Fate was on my side this year with the Elderberry season it seems, it’s the one crop I usually end up missing and always regret not being able to forage. I’m usually too caught up with our last garden shows of the year or busy harvesting the pumpkins and squash on the plot but it’s mid August and the hedgerows are laden with black berries and elderberries. My parents were on holiday for the week so I had the whole 7 days to myself which meant I had the opportunity to head on out and harvest all those early, ripe elderberries.
I’m a keen herbalist and would love to learn more about using plants as natural remedies, it fascinates me so much that we are surrounded by such greatness! Elderberries are just one of the many foraged goods that are extremely good for you and your body and have been used as traditional medicine for centuries. The leaves, branches and stems shouldn’t be consumed as they are toxic but the berries contain so much goodness in them and are perfect for making into jams, syrups and wines. They are jammed packed with vitamin’s A, B and C and are rich in nutrients. Plus they are the ultimate cold busting berries which help strengthen your immune system too. So to prepare myself for the Winter months ahead I decided to make myself up some Elderberry syrup, this can be taken as an everyday preventative or used to relieve a cold when one strikes. However, I’d just like to mention that I am not a professional, please take care when foraging and always double check that you are picking the right berry.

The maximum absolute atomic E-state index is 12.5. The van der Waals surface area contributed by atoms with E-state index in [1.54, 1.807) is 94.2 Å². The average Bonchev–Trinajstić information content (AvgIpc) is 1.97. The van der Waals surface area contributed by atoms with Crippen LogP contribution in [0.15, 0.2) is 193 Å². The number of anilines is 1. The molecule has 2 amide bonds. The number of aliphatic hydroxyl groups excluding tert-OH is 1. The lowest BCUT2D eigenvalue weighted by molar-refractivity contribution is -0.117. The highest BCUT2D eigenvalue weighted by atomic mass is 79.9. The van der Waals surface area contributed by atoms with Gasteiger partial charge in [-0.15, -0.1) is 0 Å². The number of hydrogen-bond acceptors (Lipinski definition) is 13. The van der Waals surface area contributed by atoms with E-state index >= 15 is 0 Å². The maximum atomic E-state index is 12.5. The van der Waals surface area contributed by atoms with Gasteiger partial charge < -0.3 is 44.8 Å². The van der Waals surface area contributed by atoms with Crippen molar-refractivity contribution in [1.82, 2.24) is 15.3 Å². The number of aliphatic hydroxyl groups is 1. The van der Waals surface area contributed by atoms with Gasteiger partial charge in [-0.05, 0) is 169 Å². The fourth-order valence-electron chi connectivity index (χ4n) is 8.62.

Makes: 4 x 500ml bottles
Cooking time: 45 minutes
- 600g elderberries
- 8 cups of water
- 4 cups of sugar
- 10 cloves
- 1 stick of cinnamon
Remove the berries from the branches making sure to remove as many as the stems as possible as these can be poisonous in large quantities. Clean the berries and then place in a pan with the water with the cloves and cinnamon stick then bring to the boil. Simmer for 30 minutes, mashing the berries up to remove the juice.
Pour the mixture through a strainer or muslin cloth to remove the berry skins and any remaining stems. Clean the pan and then add the juice with 4 cups of sugar, simmer until the sugar is all dissolved.
Pour the mixture into the bottles using a funnel and label. It will keep for 6 months.
As a preventative: a tablespoon a day can be given to adults or a teaspoon a day to children.
At the first sign of illness: a tablespoon full every 2-3 hours for adults or a teaspoonful every 2-3 hours for children.